Monday, August 15, 2005
In the springtime they are slaughtered. On brilliant mornings of cloudless skies their blood spills and pools on cold concrete marketplace floors. The spring I turned twenty, I saw them for myself; the lambs of Easter, sacrificed in small towns throughout Transylvania. I walked quickly past them, keeping my head to the fence, to the sky, to the trees. I looked anywhere but down. And I walked around the outer edge of the marketplace, pressed to the tired buildings behind the cabbage mounds and herb sacks, smelling wild onions and grass, dirt and sweat. Springtime in Sighisoara.

At the table for our Easter feast, the lamb's eyeballs were given to the man of our house. A delicacy I was happily spared. I sipped sour soup and burned my throat with sharp shots of plum brandy. At first it tingled sweetly on my tongue, but the after burn was bitter and lasting. After dining, we sat and mixed wine with our Coke and laughed at how American's are squeamish of eyeballs.

In the summer, a friend came to visit me. We went to Poland on an overnight train. There was a crazy Polack in the car with us. He was accompanied by a rather stern looking older gentleman who looked at us apologetically after each of his lunatic outbursts. After the first fifteen hours we decided to change cars.

The scenery slowly chugged past our window. It was all green. It was how I had imagined Ireland would look. Square white homes occasionally dotted the emerald expanse and gave it shape. Roads. Communities. Farms. Churches. We opened the window and hungrily swallowed the fresh air. It was hot and thick, but better than the smell of sweat and sleep that was stagnating in our car. From his window, the crazy man waved at me as I hung my head from the train, my hair whipping in the rushing wind. Then he threw a Coke bottle at my head.

We spent our first night in Warsaw on a hotel-boat with strange men who wandered the decks in their underwear. Our room was sweltering and there were bugs clicking and squeaking and scratching throughout the cabin. I itched all night long, wrapped in a sheet dampened by my own sweat. To reward ourselves for our bravery, we spent our second night at the full service Marriott. I was poor, but my friend wasn't, and I certainly wasn't going to turn down air conditioning, clean sheets and a pristine shower - far away from clicking bugs and Polish men in their underpants.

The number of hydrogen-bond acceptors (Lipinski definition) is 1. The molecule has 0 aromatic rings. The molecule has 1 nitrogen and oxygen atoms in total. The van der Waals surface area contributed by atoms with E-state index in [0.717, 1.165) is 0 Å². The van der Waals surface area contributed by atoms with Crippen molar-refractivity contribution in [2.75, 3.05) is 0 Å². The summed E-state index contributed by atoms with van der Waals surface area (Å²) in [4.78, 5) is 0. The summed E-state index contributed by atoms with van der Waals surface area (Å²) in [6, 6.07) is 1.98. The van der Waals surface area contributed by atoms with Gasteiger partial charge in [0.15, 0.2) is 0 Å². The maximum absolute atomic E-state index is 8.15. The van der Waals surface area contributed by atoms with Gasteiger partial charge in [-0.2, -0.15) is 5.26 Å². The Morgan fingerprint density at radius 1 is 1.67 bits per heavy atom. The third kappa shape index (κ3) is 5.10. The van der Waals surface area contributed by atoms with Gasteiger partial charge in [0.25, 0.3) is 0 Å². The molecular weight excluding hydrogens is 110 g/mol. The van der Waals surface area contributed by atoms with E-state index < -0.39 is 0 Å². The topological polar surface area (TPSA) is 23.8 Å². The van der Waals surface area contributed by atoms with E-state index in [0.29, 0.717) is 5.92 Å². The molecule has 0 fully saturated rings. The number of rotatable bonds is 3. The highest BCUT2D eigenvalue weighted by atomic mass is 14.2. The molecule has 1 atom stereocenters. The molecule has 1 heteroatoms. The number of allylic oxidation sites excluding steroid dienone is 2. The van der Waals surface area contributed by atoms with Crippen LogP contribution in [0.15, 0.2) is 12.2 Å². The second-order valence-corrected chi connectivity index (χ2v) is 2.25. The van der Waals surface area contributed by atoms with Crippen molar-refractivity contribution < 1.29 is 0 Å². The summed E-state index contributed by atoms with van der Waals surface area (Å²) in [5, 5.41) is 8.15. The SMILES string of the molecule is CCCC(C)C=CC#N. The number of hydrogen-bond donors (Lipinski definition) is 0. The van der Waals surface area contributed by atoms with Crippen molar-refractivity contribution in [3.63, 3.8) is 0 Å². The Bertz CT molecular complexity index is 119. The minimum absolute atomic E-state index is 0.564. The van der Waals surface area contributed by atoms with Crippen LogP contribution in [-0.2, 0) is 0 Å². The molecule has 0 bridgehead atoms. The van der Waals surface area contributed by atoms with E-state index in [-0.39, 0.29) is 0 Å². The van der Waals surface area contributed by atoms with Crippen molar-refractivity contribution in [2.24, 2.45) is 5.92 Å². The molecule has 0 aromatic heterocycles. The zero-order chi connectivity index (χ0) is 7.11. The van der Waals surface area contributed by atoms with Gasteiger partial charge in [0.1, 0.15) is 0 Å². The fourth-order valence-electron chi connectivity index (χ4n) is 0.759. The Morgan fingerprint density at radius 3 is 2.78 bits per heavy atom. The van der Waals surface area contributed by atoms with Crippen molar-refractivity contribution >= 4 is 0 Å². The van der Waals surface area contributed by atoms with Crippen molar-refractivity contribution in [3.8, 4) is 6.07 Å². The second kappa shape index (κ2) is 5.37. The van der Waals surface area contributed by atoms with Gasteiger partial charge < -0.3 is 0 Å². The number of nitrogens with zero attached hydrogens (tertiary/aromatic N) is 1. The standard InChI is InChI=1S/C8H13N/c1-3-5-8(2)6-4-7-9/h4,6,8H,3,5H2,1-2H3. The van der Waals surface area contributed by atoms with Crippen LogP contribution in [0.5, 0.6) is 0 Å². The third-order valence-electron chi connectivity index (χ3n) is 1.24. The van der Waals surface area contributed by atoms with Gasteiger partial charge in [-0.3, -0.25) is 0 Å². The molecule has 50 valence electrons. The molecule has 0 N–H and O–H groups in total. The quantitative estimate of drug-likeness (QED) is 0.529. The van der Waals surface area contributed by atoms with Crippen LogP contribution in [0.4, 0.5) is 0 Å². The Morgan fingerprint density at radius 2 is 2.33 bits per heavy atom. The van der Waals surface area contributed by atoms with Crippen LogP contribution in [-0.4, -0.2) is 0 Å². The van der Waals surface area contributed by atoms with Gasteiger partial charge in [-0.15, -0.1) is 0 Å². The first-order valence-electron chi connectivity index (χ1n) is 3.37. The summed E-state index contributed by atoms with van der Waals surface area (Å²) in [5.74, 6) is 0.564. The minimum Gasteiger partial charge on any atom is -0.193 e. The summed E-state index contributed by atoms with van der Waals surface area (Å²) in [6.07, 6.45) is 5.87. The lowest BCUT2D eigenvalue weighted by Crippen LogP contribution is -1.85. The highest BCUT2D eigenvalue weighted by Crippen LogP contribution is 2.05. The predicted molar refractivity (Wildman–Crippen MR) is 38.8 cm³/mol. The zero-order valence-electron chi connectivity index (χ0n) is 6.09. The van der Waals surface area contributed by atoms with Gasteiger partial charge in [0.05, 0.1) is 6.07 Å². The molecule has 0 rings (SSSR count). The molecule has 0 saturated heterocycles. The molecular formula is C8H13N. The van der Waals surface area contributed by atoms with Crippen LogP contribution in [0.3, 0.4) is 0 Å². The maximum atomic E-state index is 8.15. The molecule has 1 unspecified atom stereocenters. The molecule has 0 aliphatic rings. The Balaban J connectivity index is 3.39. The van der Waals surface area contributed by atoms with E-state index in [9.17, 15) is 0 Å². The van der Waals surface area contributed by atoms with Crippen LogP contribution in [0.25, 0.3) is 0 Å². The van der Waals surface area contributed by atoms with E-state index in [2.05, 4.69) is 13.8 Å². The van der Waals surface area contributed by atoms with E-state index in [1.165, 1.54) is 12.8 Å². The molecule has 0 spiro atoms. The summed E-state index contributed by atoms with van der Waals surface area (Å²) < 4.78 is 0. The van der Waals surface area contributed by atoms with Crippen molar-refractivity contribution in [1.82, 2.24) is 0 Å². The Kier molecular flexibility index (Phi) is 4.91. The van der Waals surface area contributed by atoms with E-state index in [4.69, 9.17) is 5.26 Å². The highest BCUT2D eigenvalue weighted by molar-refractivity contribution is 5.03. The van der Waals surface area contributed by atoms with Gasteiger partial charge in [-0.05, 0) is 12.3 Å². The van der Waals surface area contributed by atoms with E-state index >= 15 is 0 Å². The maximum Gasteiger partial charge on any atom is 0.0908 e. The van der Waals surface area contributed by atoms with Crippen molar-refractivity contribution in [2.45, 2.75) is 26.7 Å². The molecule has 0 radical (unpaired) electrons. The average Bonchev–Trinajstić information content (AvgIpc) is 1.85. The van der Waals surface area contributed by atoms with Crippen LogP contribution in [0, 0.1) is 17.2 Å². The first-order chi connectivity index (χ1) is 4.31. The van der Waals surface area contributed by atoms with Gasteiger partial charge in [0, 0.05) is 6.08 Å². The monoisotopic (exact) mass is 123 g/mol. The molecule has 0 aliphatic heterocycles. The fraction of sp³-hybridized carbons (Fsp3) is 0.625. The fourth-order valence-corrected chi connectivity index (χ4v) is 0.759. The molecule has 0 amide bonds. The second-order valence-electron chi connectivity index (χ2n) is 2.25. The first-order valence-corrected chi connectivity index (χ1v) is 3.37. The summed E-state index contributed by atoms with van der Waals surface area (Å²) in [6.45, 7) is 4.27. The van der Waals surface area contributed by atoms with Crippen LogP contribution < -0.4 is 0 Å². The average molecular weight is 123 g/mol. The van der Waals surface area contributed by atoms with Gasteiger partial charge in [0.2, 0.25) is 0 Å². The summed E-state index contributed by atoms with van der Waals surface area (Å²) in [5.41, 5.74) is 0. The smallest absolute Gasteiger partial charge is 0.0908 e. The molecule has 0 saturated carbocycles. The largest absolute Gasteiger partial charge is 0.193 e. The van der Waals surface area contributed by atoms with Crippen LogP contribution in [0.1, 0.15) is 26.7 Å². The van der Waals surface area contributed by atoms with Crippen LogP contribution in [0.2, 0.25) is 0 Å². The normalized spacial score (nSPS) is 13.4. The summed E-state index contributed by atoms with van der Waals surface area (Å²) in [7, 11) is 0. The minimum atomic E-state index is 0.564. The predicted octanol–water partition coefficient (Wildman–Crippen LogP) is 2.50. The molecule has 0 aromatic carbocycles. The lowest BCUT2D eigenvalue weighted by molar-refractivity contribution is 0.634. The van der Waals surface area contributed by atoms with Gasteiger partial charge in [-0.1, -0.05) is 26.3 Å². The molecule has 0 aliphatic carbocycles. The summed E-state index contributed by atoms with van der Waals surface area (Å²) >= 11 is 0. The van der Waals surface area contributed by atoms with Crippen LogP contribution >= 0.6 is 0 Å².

This is how I began my twenties: as an adventure.

I entered my twenties with gusto. I met the decade as a woman slapping back shots of eighty proof liquor in a small distant country. I went on moonlit train rides, staring out the windows and wondering what was next, completely thrilled at the blankness before me.

At twenty-two, I felt the same sense of wonder. Except this time, I wasn't gazing from a window of a train; I was standing beside my father, nervous that the heels of my sandals were going to stick in the garden's path; the path that led me to my husband. It was a different type of adventure, I thought. Different things to experience, different stories to tell. And this is what my twenties have become - the evolution of myself through an experiences and relationships.

Immediately following college, I sold my soul in order to afford an apartment. I lived the Office Space life. Cubicals. Receptionists. Excel. Powerpoint. Meetings after lunch that keep you fighting to keep your eye lids propped open, feigning interest. Coffee pot conversations that revolve around office gossip or worse, the coffee itself. "I like to make the coffee with the coldest water possible." What do you say to that? Nothing. You nod and stir your sugar filled mug and pray that the conversation doesn't move. That it dies and lets you get back to your cube, where you can stare at the computer and wait for the day to be over. I was doing the college-graduate version of flipping burgers: I answered phones and stuffed envelopes.

It was not a dream. But it wasn't a nightmare either. It was simply a necessary evil, as they say. It got me an apartment and gave me a means to start shoveling money toward Sallie Mae, the keeper of the mountain of debt I'd built while gallivanting in Europe and sipping coffee during my 10:30 Philosophy class.

The office machine bought us our first home, and will hopefully buy our next...until I can start earning a living - gasp - with my degree! You know, the second one I'm working on; because I enjoy the adventure of obtaining knowledge and debt simultaneously, and because the first degree was just pretend. It was practice; a learning experience. Toss a baby or two in there and call me a working-student-Mommy, I can handle it. I can take on the world. If nothing else, my twenties has taught me that much.

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Blogger Liklitikus said...

As a grazed through seeming endless fields of witheringly pedestrian blogs, I chance upon a perspicacious sweet that seeds a gournandic hunger for more.

Please do not let it die.

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